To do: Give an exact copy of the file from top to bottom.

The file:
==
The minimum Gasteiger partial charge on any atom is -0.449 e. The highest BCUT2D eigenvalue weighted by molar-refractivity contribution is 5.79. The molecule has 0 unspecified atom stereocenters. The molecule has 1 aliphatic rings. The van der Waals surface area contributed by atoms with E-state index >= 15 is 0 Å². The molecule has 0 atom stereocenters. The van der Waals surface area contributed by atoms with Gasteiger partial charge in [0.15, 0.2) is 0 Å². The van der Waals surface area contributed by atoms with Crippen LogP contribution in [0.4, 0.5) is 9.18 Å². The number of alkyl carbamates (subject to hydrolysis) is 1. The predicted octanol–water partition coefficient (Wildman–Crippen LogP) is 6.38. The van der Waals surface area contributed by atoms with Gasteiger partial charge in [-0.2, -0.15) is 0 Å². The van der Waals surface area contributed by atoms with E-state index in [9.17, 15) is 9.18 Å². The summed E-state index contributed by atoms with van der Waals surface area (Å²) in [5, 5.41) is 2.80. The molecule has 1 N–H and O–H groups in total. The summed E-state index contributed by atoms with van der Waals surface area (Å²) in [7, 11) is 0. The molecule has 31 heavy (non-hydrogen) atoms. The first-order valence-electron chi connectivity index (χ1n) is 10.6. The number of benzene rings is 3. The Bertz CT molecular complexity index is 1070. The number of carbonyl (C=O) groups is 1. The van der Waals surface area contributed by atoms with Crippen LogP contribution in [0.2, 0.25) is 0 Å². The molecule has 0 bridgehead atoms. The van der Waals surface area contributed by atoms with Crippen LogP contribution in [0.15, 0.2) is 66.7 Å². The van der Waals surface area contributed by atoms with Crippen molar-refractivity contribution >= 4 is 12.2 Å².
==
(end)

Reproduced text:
The minimum Gasteiger partial charge on any atom is -0.449 e. The highest BCUT2D eigenvalue weighted by molar-refractivity contribution is 5.79. The molecule has 0 unspecified atom stereocenters. The molecule has 1 aliphatic rings. The van der Waals surface area contributed by atoms with E-state index >= 15 is 0 Å². The molecule has 0 atom stereocenters. The van der Waals surface area contributed by atoms with Gasteiger partial charge in [0.15, 0.2) is 0 Å². The van der Waals surface area contributed by atoms with Crippen LogP contribution in [0.4, 0.5) is 9.18 Å². The number of alkyl carbamates (subject to hydrolysis) is 1. The predicted octanol–water partition coefficient (Wildman–Crippen LogP) is 6.38. The van der Waals surface area contributed by atoms with Gasteiger partial charge in [-0.2, -0.15) is 0 Å². The van der Waals surface area contributed by atoms with E-state index in [9.17, 15) is 9.18 Å². The summed E-state index contributed by atoms with van der Waals surface area (Å²) in [5, 5.41) is 2.80. The molecule has 1 N–H and O–H groups in total. The summed E-state index contributed by atoms with van der Waals surface area (Å²) in [7, 11) is 0. The molecule has 31 heavy (non-hydrogen) atoms. The first-order valence-electron chi connectivity index (χ1n) is 10.6. The number of benzene rings is 3. The Bertz CT molecular complexity index is 1070. The number of carbonyl (C=O) groups is 1. The van der Waals surface area contributed by atoms with Crippen LogP contribution in [0.2, 0.25) is 0 Å². The molecule has 0 bridgehead atoms. The van der Waals surface area contributed by atoms with Crippen LogP contribution in [0.15, 0.2) is 66.7 Å². The van der Waals surface area contributed by atoms with Crippen molar-refractivity contribution >= 4 is 12.2 Å².